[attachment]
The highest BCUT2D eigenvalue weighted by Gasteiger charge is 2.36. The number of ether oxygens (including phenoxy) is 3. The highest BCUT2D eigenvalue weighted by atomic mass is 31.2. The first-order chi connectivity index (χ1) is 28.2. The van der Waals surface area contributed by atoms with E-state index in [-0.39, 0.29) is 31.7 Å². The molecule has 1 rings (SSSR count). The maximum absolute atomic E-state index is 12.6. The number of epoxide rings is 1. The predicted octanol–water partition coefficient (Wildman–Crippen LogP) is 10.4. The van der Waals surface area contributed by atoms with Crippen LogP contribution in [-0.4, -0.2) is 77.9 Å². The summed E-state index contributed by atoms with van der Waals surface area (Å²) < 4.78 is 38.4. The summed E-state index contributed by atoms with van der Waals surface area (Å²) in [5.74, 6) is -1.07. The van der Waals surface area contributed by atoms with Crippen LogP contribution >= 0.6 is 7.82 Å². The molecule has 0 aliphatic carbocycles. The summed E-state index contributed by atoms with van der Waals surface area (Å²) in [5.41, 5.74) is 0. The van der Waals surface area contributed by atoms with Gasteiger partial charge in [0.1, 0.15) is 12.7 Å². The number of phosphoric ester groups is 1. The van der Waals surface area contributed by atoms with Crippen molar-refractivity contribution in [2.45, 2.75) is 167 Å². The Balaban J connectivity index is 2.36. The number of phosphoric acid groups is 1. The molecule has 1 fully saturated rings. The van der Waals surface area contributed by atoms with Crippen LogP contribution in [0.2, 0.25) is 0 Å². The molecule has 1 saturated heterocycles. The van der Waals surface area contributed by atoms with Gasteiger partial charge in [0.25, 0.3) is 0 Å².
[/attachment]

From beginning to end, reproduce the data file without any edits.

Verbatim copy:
The highest BCUT2D eigenvalue weighted by Gasteiger charge is 2.36. The number of ether oxygens (including phenoxy) is 3. The highest BCUT2D eigenvalue weighted by atomic mass is 31.2. The first-order chi connectivity index (χ1) is 28.2. The van der Waals surface area contributed by atoms with E-state index in [-0.39, 0.29) is 31.7 Å². The molecule has 1 rings (SSSR count). The maximum absolute atomic E-state index is 12.6. The number of epoxide rings is 1. The predicted octanol–water partition coefficient (Wildman–Crippen LogP) is 10.4. The van der Waals surface area contributed by atoms with Crippen LogP contribution in [-0.4, -0.2) is 77.9 Å². The summed E-state index contributed by atoms with van der Waals surface area (Å²) < 4.78 is 38.4. The summed E-state index contributed by atoms with van der Waals surface area (Å²) in [5.74, 6) is -1.07. The van der Waals surface area contributed by atoms with Crippen LogP contribution >= 0.6 is 7.82 Å². The molecule has 0 aliphatic carbocycles. The summed E-state index contributed by atoms with van der Waals surface area (Å²) in [5.41, 5.74) is 0. The van der Waals surface area contributed by atoms with Gasteiger partial charge in [0.1, 0.15) is 12.7 Å². The number of phosphoric ester groups is 1. The van der Waals surface area contributed by atoms with Crippen molar-refractivity contribution in [2.45, 2.75) is 167 Å². The Balaban J connectivity index is 2.36. The number of phosphoric acid groups is 1. The molecule has 1 fully saturated rings. The van der Waals surface area contributed by atoms with Crippen LogP contribution in [0.2, 0.25) is 0 Å². The molecule has 1 saturated heterocycles. The van der Waals surface area contributed by atoms with Gasteiger partial charge in [0.25, 0.3) is 0 Å².